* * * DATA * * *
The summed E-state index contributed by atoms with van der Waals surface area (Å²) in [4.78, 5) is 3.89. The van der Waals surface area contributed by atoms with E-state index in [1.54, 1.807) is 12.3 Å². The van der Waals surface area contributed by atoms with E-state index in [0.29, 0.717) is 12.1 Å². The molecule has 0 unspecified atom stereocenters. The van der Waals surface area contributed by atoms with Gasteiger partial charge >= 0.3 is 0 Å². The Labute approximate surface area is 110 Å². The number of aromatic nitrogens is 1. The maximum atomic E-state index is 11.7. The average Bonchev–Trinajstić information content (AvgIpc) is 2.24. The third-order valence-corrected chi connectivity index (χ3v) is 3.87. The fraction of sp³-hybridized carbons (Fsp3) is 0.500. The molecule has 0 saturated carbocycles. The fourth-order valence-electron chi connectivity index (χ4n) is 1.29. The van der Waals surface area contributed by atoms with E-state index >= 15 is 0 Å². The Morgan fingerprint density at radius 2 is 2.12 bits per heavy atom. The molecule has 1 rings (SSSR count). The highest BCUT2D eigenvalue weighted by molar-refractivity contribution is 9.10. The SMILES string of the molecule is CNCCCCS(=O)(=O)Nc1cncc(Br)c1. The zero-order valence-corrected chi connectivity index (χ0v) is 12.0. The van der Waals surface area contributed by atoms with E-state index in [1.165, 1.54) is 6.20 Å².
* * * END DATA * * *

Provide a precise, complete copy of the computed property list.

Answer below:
The summed E-state index contributed by atoms with van der Waals surface area (Å²) in [4.78, 5) is 3.89. The van der Waals surface area contributed by atoms with E-state index in [1.54, 1.807) is 12.3 Å². The van der Waals surface area contributed by atoms with E-state index in [0.29, 0.717) is 12.1 Å². The molecule has 0 unspecified atom stereocenters. The van der Waals surface area contributed by atoms with Gasteiger partial charge >= 0.3 is 0 Å². The Labute approximate surface area is 110 Å². The number of aromatic nitrogens is 1. The maximum atomic E-state index is 11.7. The average Bonchev–Trinajstić information content (AvgIpc) is 2.24. The third-order valence-corrected chi connectivity index (χ3v) is 3.87. The fraction of sp³-hybridized carbons (Fsp3) is 0.500. The molecule has 0 saturated carbocycles. The fourth-order valence-electron chi connectivity index (χ4n) is 1.29. The van der Waals surface area contributed by atoms with E-state index >= 15 is 0 Å². The Morgan fingerprint density at radius 2 is 2.12 bits per heavy atom. The molecule has 1 rings (SSSR count). The highest BCUT2D eigenvalue weighted by molar-refractivity contribution is 9.10. The SMILES string of the molecule is CNCCCCS(=O)(=O)Nc1cncc(Br)c1. The zero-order valence-corrected chi connectivity index (χ0v) is 12.0. The van der Waals surface area contributed by atoms with E-state index in [1.165, 1.54) is 6.20 Å².